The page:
Making The Decision To Repeat A School YearWhen is it recommended and when is it avoided like the plague?

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Making A Decision In The Early Years


There will always be differences from child to child, especially when they are between 3 and 5 yrs old. Some will be more advanced in their ability to read or draw, others will have a firm grasp on the appropriate social interaction of their peer group while some will out-run and out-climb every other child in the vicinity. Comparisons can be dangerous and as a parent, it can send you wild with worry, actually, it can completely do your head in.

Some comparisons need to be made, however, and the Kindy and Pre-Prep teachers have their work cut out for them making sure each and every one of these mini-whirlwinds of energy can meet the standards required for their entry into Prep or the foundation year of schooling.

Here in Queensland, it is up to the parents to decide if they wish to delay their child’s entry to pre-prep by one year, or repeat that year, therefore delaying entry into Prep. Though you don’t have to, it is probably best to speak to the principal at your intended primary school, to ensure they understand your decision and that they agree for your child to then attend prep as late entry rather than going straight to grade 1. This is a call the principal can make, depending on the student’s aptitude and abilities. Talk to them, it can save lots of stress at the start of schooling, goodness knows you and your child don’t need any more of that!

This is where my personal interest in this topic comes into play.

Our Story

I’ll be honest with you (at risk of sounding a complete jerk) that when I heard of parents repeating their child’s pre-prep year instead of advancing to prep, I wondered what that child could possibly have failed at? Fingerpainting? Story Time? I was an oblivious (non-parent actually) bystander throwing judgement that early schooling was playtime and didn’t matter anyway in the big scheme of things, so why bother repeating the year? I had no inkling that personal, social, emotional and physical development was a major factor at this time of their growing up!


As a parent of a child now attending their second (repeat) year of pre-prep, I look back on my previous jerk-self and know that it was merely my lack of experience. When you don’t have a child at all or one who requires some extra time to deal with all the crazy big emotions that come with growing up, it can obviously be hard to empathise with the needs of those children. Luckily, we have those wonderful pre-prep teachers who are very well educated in the needs of little people and are experts at spotting the ones that just need a little bit more time to develop their set of base skills before they set off into the big and very exciting world that is primary school.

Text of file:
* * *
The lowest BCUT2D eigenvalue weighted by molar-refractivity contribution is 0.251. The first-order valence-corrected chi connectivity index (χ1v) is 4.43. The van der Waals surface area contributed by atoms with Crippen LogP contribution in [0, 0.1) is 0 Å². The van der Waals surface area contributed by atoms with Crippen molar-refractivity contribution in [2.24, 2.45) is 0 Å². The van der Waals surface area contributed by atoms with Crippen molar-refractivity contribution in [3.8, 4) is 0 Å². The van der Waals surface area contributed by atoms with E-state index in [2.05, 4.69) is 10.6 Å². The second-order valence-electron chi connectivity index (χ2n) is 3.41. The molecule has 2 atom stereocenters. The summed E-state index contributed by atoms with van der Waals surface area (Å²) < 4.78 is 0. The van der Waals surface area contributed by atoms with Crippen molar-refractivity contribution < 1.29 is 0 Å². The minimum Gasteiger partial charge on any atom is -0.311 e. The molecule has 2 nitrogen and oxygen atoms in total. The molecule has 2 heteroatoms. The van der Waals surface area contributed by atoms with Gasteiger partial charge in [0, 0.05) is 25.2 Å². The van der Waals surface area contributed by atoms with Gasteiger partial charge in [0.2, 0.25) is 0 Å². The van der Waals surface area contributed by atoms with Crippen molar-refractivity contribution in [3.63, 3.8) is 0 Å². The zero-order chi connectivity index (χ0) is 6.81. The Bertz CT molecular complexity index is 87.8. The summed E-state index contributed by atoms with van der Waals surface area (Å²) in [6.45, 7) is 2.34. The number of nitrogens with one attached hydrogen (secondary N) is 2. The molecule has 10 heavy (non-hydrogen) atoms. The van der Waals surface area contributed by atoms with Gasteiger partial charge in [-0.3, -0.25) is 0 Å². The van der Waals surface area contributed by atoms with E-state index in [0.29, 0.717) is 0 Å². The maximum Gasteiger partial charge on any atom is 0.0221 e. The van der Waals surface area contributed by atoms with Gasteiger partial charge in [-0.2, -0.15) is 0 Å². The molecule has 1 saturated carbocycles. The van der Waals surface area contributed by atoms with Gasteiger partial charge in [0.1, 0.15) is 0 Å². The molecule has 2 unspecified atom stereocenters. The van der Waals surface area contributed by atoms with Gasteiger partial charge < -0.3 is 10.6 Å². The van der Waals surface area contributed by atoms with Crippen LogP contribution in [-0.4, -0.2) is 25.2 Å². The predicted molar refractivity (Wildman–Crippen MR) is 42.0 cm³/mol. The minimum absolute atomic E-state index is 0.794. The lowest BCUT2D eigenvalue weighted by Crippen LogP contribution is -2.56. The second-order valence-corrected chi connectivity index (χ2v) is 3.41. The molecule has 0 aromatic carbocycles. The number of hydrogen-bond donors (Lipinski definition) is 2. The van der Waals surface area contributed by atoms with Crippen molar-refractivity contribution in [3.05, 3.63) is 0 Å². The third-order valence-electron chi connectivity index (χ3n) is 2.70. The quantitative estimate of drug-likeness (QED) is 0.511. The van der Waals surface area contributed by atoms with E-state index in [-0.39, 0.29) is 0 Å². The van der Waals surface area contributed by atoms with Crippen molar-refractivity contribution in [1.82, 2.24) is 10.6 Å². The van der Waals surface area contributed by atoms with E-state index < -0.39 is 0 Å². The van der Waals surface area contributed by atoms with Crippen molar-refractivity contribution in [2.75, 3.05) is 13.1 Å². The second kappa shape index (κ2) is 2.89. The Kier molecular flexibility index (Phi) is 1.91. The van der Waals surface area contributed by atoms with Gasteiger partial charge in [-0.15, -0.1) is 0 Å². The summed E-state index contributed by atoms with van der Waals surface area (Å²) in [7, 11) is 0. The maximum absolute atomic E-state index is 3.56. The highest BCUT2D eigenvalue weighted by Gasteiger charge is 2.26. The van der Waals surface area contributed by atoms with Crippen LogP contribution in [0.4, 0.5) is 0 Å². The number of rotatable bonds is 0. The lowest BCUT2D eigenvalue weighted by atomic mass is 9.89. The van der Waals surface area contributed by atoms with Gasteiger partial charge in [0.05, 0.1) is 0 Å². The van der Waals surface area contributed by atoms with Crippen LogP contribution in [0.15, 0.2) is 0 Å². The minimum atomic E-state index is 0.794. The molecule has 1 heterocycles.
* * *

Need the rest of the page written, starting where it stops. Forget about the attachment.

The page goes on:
That is exactly what is happening for our lucky firstborn. Our big boy has his birthday each year at the end of June, same date each time too, makes it nice and easy for me to remember it, bless him, but it also puts him at the end of the year age-wise. At the beginning of his first year of pre-prep, he was three and a half and I wasn’t worried that he was the second youngest in the class. By the last semester of that year, I was plenty concerned.

I wasn’t so much worried that he’d be starting prep at four and a half, or that there were kids in his class that were a whole year minus a few days or weeks, older than him (someone has to be the youngest and oldest), I was worried because he didn’t seem ready emotionally. He also didn’t have the social skills needed to help him stand up for himself at playtime. If a toy was taken from him, he would just shut down, look at his feet and drop his bottom lip until his teacher gave him the words he needed to use to address the situation. He was an easy bully target. Our beautiful boy has always been sensitive, kind-hearted, non-violent (except when he was just over two, I’m pretty sure he tried to cuddle-strangle a friend) and easily overwhelmed by loud noises (motorbikes excepted) and crowded situations. He has a few quirks, as we all do, that can make otherwise normal situations way too much for him to handle. He moves through these quirky stages as he develops and grows which gives us great hope for his confidence levels when he does enter primary schooling.


A small list of things such as upper body strength (needed to sit at desks and be at school 5 days a week), fine motor skills for writing, the pronunciation of some sounds when speaking, the emo stuff, all added up to us making the decision to repeat his pre-prep year. A decision that was happily and wholeheartedly supported by his teachers and not just because he’s super cute and funny either. They know he needs this time to develop, to learn to handle his big feelings, use his words appropriately and most of all, to get to know how confident and capable he can be. I’m seeing these changes start to happen already.

So, he’ll be five and a half when he begins prep next year, the same age as some of the kids, a bit older than some others, again the same as there is every year. Yes, we’re hoping he’ll learn to be a leader and yes, we’d love it if he has little trouble with his school work, but no, we’re not trying to give him an advantage over other children or make other parents think they’ve not done that for their child. We’re just trying to give him an even starting place to jump off from with the other kids, to try to avoid having him fall behind academically and not cope with school pressures because of social or emotional immaturity.

That’s the best thing for our little guy’s educational future that we can do right now.

Have you considered a repeat year for your child?

Sources: and

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